John Mervyn Addison

John Mervyn Addison

Birth
Chobham, Surrey Heath Borough, Surrey, England
Death 7 Dec 1998 (aged 78)
Bennington, Bennington County, Vermont, USA
Burial Cremated, Ashes given to family or friend
Memorial ID 62415857 · View Source
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Composer. After attending Wellington College in Berkshire, he enrolled in the Royal College of Music. His studies there were interrupted when World War II came. As a tank commander in the 23rd Hussars of the British 30th Corps, he saw combat experience that included the North African campaign, the Normandy invasion and the Arnhem offensive (Operation Market Garden). After the war, he completed his studies at RCM; he stayed on there until 1957 to teach composition and theory, during which time he wrote classical works such as "Three Terpsichorean Studies for Orchestra," "Trumpet Concerto," "Septet for Wind and Harp," and a ballet, "Carte Blanche," for the Sadler Wells ballet company (now the Royal Ballet). In 1949 he became musical director for the motion picture studio run by Roy Boulting (a service acquaintance of his) and his twin brother John. His first original score was for that studio's "Seven Days to Noon," released the following year. In 1956 he began to write music for the live theater, collaborating with dancer/choreographer John Cranko on a revue, "Cranks," which was a success both in London's West End and on Broadway. He also wrote incidental music for John Osborne's plays "The Entertainer" and "Luther," both of whose film versions he would later score. Other film scores of his include "The Cockleshell Heroes," "Reach for the Sky (a biopic of RAF pilot Douglas Bader, who was a double-leg amputee, a hero of the Battle of Britain and also the composer's brother-in-law)," "Carlton-Browne of the F.O.," "I Was Monty's Double," "A Taste of Honey," "The Loneliness of the Long-Distance Runner," "The Loved One," "A Fine Madness," "Torn Curtain," "Smashing Time," "The Honey Pot," "The Charge of the Light Brigade (1968 version)," "Sleuth," "Swashbuckler," and "The Seven-Per-Cent Solution." His score for 1963's "Tom Jones (based on Henry Fielding's classic novel)" won him an Oscar (one of four the film received, including Best Picture) as well as a Grammy. His score for 1977's "A Bridge Too Far (based on Cornelius Ryan's book about Operation Market Garden)" won him an Anthony Asquith Award for Film Music from the British Academy of Film and Television Arts (BAFTA). In 1976, with the British film industry in a slump, he relocated to southern California where work was more plentiful. There he found a new outlet in television, scoring such miniseries as "Centennial (based on James A. Michener's novel)," "Pearl (about Pearl Harbor)," and "The French Atlantic Affair," and such made-for-TV movies as "A Death in Canaan," "Like Normal People," and "Eleanor, First Lady of the World." His theme music for the series "Murder, She Wrote" won him an Emmy. In 1990, he retired to Bennington, Vermont, where he returned to writing music for chamber orchestra and symphony. His "Bassoon Concertina" was first performed by the Halle Orchestra in Manchester, England, the summer before his death. Cause of death: stroke. The records of the Bennington Town Clerk's office indicate that he was cremated.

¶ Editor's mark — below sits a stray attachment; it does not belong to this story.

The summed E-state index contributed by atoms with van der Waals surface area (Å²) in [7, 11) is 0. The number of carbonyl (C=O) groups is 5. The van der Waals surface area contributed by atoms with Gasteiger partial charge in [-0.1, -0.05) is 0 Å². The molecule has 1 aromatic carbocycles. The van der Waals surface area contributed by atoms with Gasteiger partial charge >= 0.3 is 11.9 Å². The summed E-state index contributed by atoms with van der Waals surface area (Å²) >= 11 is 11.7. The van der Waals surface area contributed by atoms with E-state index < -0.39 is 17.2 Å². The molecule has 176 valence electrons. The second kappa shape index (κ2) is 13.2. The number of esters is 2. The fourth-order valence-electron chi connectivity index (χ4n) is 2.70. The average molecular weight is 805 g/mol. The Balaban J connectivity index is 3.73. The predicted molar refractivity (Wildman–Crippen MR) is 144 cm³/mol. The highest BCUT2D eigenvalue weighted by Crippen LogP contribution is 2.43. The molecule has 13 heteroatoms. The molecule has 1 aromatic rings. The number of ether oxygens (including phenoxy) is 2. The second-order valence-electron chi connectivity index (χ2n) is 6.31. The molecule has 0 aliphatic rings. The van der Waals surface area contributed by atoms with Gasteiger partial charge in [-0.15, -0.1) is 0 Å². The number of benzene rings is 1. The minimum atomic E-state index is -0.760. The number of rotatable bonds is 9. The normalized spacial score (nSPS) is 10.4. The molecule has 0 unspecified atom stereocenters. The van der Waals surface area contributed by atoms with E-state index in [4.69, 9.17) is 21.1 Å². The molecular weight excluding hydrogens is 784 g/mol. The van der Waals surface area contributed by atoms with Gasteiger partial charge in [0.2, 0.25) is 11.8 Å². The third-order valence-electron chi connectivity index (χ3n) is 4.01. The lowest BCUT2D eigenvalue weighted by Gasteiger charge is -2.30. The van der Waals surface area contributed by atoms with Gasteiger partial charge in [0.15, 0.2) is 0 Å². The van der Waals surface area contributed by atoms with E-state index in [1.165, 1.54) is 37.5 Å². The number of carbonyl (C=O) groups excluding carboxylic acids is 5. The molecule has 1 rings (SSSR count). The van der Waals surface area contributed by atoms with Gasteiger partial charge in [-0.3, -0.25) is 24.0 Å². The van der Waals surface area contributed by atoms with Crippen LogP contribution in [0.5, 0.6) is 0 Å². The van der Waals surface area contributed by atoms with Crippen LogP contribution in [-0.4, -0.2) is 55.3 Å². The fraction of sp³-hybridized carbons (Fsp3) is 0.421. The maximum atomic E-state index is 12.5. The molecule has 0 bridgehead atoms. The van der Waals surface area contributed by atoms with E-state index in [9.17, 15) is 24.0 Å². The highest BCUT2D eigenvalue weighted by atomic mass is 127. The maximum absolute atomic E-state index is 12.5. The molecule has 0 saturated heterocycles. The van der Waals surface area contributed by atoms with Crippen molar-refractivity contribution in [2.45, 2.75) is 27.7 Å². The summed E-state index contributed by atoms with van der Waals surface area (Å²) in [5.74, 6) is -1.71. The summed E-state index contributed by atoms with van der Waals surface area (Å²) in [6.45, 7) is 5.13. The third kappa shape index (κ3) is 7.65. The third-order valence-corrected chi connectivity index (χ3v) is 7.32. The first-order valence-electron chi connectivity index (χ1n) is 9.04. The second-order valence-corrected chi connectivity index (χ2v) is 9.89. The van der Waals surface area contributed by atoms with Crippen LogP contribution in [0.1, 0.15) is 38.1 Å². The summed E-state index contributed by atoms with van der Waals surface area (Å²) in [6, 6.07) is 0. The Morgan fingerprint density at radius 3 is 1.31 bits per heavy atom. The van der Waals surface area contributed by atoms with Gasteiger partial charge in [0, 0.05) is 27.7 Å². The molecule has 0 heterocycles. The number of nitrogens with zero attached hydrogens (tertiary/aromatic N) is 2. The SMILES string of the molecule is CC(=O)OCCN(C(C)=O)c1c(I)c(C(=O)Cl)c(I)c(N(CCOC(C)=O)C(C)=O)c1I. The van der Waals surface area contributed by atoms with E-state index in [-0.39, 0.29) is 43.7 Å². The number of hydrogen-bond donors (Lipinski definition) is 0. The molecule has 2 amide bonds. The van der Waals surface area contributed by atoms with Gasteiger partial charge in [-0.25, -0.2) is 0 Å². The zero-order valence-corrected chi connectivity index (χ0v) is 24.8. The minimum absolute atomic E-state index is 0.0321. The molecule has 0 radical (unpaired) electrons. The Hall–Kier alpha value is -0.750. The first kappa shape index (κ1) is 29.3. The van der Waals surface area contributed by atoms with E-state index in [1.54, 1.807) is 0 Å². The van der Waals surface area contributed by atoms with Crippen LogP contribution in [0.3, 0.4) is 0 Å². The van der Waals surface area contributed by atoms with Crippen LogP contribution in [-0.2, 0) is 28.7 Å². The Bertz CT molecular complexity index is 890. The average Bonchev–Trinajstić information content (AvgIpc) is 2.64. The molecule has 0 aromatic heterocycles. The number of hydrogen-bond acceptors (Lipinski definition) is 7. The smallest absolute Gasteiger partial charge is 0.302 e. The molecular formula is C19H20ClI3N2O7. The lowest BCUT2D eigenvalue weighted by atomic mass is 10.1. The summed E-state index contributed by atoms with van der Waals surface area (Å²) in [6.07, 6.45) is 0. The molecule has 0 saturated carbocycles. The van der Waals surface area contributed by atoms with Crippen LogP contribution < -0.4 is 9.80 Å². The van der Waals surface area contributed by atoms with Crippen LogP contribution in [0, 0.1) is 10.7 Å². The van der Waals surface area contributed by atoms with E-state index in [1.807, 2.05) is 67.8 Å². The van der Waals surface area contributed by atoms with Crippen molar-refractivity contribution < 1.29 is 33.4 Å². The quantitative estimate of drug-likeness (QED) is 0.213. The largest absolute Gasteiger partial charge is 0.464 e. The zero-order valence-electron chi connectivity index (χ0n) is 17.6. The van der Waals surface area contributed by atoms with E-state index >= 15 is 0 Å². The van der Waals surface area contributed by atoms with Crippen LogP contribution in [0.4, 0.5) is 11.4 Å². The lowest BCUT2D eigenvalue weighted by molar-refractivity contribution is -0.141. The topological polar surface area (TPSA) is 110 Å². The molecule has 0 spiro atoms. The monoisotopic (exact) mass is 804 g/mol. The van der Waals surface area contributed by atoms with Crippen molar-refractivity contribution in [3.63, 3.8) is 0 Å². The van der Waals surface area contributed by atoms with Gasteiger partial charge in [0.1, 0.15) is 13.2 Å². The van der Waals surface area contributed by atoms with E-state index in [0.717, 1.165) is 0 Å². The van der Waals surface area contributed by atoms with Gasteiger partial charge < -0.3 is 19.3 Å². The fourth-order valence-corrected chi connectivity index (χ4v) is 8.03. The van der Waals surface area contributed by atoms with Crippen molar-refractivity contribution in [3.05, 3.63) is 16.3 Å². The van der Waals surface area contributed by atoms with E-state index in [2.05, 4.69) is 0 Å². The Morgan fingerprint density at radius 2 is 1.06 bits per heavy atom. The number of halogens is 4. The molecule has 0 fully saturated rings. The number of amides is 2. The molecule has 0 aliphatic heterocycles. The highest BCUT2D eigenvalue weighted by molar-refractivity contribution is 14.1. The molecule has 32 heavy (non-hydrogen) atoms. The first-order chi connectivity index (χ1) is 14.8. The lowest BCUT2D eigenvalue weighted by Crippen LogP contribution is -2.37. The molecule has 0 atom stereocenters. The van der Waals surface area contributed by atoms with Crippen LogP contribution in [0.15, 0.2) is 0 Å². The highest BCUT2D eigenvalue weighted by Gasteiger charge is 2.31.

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  • Created by: Anonymous
  • Added: 1 Dec 2010
  • Find a Grave Memorial 62415857
  • Find a Grave, database and images (https://www.findagrave.com : accessed ), memorial page for John Mervyn Addison (16 Mar 1920–7 Dec 1998), Find a Grave Memorial no. 62415857, ; Maintained by Anonymous (contributor 46520717) Cremated, Ashes given to family or friend.